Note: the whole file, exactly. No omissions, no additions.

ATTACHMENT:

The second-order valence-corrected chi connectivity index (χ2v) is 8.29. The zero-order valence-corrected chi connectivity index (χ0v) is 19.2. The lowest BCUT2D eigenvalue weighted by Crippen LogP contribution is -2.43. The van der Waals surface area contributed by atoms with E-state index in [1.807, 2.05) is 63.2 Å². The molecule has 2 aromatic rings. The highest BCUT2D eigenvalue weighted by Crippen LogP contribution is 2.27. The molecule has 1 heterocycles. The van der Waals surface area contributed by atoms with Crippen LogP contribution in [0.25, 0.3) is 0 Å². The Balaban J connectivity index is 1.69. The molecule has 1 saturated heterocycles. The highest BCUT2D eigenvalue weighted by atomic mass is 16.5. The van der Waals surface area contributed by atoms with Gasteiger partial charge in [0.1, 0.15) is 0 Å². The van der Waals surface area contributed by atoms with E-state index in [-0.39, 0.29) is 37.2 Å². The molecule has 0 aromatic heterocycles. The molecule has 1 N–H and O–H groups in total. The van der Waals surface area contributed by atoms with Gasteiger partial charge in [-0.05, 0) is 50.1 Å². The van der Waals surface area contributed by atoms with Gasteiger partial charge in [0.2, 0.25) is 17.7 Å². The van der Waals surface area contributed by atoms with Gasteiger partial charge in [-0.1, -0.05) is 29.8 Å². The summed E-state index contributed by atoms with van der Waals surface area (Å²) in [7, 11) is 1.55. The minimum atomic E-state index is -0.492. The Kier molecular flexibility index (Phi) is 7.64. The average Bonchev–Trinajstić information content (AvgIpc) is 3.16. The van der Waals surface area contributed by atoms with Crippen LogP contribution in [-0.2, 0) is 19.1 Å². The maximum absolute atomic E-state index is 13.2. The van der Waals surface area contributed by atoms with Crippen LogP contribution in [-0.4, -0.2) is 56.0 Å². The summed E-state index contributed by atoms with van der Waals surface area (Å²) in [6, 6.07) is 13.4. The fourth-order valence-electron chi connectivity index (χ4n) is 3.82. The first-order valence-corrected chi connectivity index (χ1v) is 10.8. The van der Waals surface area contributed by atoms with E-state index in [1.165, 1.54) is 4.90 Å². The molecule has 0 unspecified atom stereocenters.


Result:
The second-order valence-corrected chi connectivity index (χ2v) is 8.29. The zero-order valence-corrected chi connectivity index (χ0v) is 19.2. The lowest BCUT2D eigenvalue weighted by Crippen LogP contribution is -2.43. The van der Waals surface area contributed by atoms with E-state index in [1.807, 2.05) is 63.2 Å². The molecule has 2 aromatic rings. The highest BCUT2D eigenvalue weighted by Crippen LogP contribution is 2.27. The molecule has 1 heterocycles. The van der Waals surface area contributed by atoms with Crippen LogP contribution in [0.25, 0.3) is 0 Å². The Balaban J connectivity index is 1.69. The molecule has 1 saturated heterocycles. The highest BCUT2D eigenvalue weighted by atomic mass is 16.5. The van der Waals surface area contributed by atoms with Gasteiger partial charge in [0.1, 0.15) is 0 Å². The van der Waals surface area contributed by atoms with E-state index in [-0.39, 0.29) is 37.2 Å². The molecule has 0 aromatic heterocycles. The molecule has 1 N–H and O–H groups in total. The van der Waals surface area contributed by atoms with Gasteiger partial charge in [-0.05, 0) is 50.1 Å². The van der Waals surface area contributed by atoms with Gasteiger partial charge in [0.2, 0.25) is 17.7 Å². The van der Waals surface area contributed by atoms with Gasteiger partial charge in [-0.1, -0.05) is 29.8 Å². The summed E-state index contributed by atoms with van der Waals surface area (Å²) in [7, 11) is 1.55. The minimum atomic E-state index is -0.492. The Kier molecular flexibility index (Phi) is 7.64. The average Bonchev–Trinajstić information content (AvgIpc) is 3.16. The van der Waals surface area contributed by atoms with Crippen LogP contribution in [-0.2, 0) is 19.1 Å². The maximum absolute atomic E-state index is 13.2. The van der Waals surface area contributed by atoms with Crippen LogP contribution in [-0.4, -0.2) is 56.0 Å². The summed E-state index contributed by atoms with van der Waals surface area (Å²) in [6, 6.07) is 13.4. The fourth-order valence-electron chi connectivity index (χ4n) is 3.82. The first-order valence-corrected chi connectivity index (χ1v) is 10.8. The van der Waals surface area contributed by atoms with E-state index in [1.165, 1.54) is 4.90 Å². The molecule has 0 unspecified atom stereocenters.